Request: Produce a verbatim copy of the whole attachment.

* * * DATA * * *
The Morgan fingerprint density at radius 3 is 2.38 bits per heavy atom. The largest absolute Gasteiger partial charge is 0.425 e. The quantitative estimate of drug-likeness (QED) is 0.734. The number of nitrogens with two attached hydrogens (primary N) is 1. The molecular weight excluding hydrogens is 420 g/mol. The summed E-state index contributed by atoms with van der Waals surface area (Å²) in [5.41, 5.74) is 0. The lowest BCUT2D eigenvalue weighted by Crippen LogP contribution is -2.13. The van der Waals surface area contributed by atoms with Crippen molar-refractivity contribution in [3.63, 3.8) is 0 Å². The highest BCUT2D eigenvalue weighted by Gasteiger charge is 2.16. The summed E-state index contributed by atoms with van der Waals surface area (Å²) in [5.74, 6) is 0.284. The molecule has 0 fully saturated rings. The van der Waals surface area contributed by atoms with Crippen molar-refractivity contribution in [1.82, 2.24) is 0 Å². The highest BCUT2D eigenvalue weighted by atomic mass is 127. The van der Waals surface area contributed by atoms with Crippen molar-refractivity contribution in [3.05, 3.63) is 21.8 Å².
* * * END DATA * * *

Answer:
The Morgan fingerprint density at radius 3 is 2.38 bits per heavy atom. The largest absolute Gasteiger partial charge is 0.425 e. The quantitative estimate of drug-likeness (QED) is 0.734. The number of nitrogens with two attached hydrogens (primary N) is 1. The molecular weight excluding hydrogens is 420 g/mol. The summed E-state index contributed by atoms with van der Waals surface area (Å²) in [5.41, 5.74) is 0. The lowest BCUT2D eigenvalue weighted by Crippen LogP contribution is -2.13. The van der Waals surface area contributed by atoms with Crippen molar-refractivity contribution in [3.63, 3.8) is 0 Å². The highest BCUT2D eigenvalue weighted by Gasteiger charge is 2.16. The summed E-state index contributed by atoms with van der Waals surface area (Å²) in [5.74, 6) is 0.284. The molecule has 0 fully saturated rings. The van der Waals surface area contributed by atoms with Crippen molar-refractivity contribution in [1.82, 2.24) is 0 Å². The highest BCUT2D eigenvalue weighted by atomic mass is 127. The van der Waals surface area contributed by atoms with Crippen molar-refractivity contribution in [3.05, 3.63) is 21.8 Å².